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Falklands Talks? There Is Nothing To Talk About.

3 February 2012

2:14 PM

3 February 2012

2:14 PM

So much for today’s Guardian. In the Independent, Philip Hensher has a grand solution for the "Falklands Problem": we should jst sell the islands to Argentina.

[I]t might be worth raising the question with the Argentinians. We’ve got absolutely no money. I really doubt we have much stomach for another Falklands War, and then another. They are clearly passionately keen to acquire some territory with rich resources, high GDP and as much sentimental value as you can maintain for something 300 miles from your coastline. It might be worth a lot of money in the future, but actually we could quite do with some money now, this second. Perhaps we can suggest to President Kirchner that half a trillion pounds would be quite a reasonable sum for this archipelago of 778 mostly charming islands. They wouldn’t have to pay all at once.

When Aden was abandoned by the British in 1967, Philip Larkin wrote rather an imperial poem saying: "Next year we shall be living in a country/That brought its soldiers home for lack of money". Well, we’ve been living in that country for a long time now – all my life, and probably yours, too. The thing is, we don’t have any money at all any longer. If they really want these remote and intermittently inhabited islands, we might as well abandon any shame we might once have possessed, and sell them to them, priced by the acre.

It’s true, as Hensher says, that selling sovereign land is scarcely unprecedented. Nevertheless, as tends to be the case when folk advocate sweeping solutions to the Falklands issue one poor group of people don’t get a look in: the plucky little islanders themselves. Their views appear to be of little account, as though they have become an embarrassment whose inconvenient presence thwarts any chance of solving the issue in any kind of grown-up fashion.

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Well, tough. The islanders have no desire to be Argentine and that’s that. Unless the Argentines relinquish their claim to the islands there is no point in talks since there will be nothing to discuss. Moreover the present Argentine meddling can only be designed to placate President Kirchner’s domestic constituency. That comes at a price, however, and seems likely to reinforce the islanders’ existing loyalties.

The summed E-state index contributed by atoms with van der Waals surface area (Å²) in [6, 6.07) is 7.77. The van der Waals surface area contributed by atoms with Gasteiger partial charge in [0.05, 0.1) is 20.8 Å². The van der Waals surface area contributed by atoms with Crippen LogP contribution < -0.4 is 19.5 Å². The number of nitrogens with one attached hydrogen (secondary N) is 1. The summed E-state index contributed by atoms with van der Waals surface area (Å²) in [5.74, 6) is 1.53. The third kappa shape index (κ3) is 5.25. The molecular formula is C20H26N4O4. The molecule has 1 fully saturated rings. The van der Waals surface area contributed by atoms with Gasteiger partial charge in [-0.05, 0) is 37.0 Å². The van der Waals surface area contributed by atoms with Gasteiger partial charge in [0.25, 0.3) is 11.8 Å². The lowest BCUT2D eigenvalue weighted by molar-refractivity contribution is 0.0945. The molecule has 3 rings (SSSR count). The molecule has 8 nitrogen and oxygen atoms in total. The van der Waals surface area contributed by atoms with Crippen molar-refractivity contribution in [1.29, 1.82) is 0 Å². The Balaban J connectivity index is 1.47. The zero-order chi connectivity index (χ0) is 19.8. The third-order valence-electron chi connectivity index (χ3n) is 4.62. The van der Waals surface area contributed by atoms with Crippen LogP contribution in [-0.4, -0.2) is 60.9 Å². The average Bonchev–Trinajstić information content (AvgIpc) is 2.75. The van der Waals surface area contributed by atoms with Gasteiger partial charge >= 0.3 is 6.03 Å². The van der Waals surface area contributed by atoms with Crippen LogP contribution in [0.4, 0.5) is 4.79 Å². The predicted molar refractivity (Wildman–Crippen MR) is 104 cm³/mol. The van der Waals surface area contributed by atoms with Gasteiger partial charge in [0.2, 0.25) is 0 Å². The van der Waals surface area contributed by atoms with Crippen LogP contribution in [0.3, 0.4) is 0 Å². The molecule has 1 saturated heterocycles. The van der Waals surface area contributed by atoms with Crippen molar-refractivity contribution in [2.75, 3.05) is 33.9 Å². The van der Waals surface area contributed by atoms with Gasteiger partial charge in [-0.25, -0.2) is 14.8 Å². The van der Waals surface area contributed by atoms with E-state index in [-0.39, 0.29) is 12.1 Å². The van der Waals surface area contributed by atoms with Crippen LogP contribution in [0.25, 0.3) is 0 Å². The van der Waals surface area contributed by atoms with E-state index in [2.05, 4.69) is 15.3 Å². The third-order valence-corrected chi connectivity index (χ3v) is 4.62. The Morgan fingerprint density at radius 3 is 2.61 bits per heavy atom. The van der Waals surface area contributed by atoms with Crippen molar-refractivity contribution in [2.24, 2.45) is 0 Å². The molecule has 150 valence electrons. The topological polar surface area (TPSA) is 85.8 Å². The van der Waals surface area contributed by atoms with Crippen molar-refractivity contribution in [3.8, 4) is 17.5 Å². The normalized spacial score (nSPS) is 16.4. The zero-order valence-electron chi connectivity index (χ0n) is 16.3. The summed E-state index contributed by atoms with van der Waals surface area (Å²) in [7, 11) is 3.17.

The rest of the world may (I think does) view this stramash with some baffled amusement. Nevertheless the islands are British and though far from the UK mainland are hardly in the mouth of the River Plate either. So that’s that.

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Show comments
  • rndtechnologies786

    Nice thought.

  • Aldos Rendos

    ‘Were Argentina to invade an independent Falklands, it would be Britain – probably not wearing blue hats – who would protect the islands.’

    Other than a hunch, I don’t believe you have reason or evidence to support that.

  • A. MacAulay

    The Falklands, like the Elgin Marbles are problems too useful to the various claimants to be solved. If a person, nation has a problem and the simple solution is at hand and it is not taken, then the problem has a higher value than the solution.What efforts have the Argentinians taken to inspire confidence and trust in them amongst the Falklanders? None. Where is dual-nationality, co-operation, sharing, trading, cultural exchange, etc., etc. Nowhere, and the Argentinians are neither interested nor bothered as long as they can make whiny-victim noises and distract their own voters from their very real problems. Theoretically, Argentina should be the “Canada” of South America.